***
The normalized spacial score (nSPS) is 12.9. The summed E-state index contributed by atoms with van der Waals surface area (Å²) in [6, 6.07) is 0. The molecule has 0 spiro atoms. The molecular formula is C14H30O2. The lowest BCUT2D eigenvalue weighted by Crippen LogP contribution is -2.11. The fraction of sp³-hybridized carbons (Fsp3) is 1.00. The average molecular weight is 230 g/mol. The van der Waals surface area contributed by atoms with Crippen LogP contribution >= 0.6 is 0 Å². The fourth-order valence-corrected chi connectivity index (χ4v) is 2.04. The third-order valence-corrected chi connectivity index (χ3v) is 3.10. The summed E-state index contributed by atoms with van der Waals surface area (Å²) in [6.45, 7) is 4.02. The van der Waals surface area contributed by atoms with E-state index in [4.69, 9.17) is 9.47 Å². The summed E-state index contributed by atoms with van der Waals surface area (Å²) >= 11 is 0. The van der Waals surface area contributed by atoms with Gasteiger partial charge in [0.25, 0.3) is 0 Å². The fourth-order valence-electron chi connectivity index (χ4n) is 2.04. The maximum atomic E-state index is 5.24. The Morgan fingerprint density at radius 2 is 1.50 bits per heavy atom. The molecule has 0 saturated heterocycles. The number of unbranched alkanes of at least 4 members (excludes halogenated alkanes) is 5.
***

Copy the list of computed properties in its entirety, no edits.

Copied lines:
The normalized spacial score (nSPS) is 12.9. The summed E-state index contributed by atoms with van der Waals surface area (Å²) in [6, 6.07) is 0. The molecule has 0 spiro atoms. The molecular formula is C14H30O2. The lowest BCUT2D eigenvalue weighted by Crippen LogP contribution is -2.11. The fraction of sp³-hybridized carbons (Fsp3) is 1.00. The average molecular weight is 230 g/mol. The van der Waals surface area contributed by atoms with Crippen LogP contribution >= 0.6 is 0 Å². The fourth-order valence-corrected chi connectivity index (χ4v) is 2.04. The third-order valence-corrected chi connectivity index (χ3v) is 3.10. The summed E-state index contributed by atoms with van der Waals surface area (Å²) in [6.45, 7) is 4.02. The van der Waals surface area contributed by atoms with E-state index in [4.69, 9.17) is 9.47 Å². The summed E-state index contributed by atoms with van der Waals surface area (Å²) >= 11 is 0. The van der Waals surface area contributed by atoms with Gasteiger partial charge in [0.25, 0.3) is 0 Å². The fourth-order valence-electron chi connectivity index (χ4n) is 2.04. The maximum atomic E-state index is 5.24. The Morgan fingerprint density at radius 2 is 1.50 bits per heavy atom. The molecule has 0 saturated heterocycles. The number of unbranched alkanes of at least 4 members (excludes halogenated alkanes) is 5.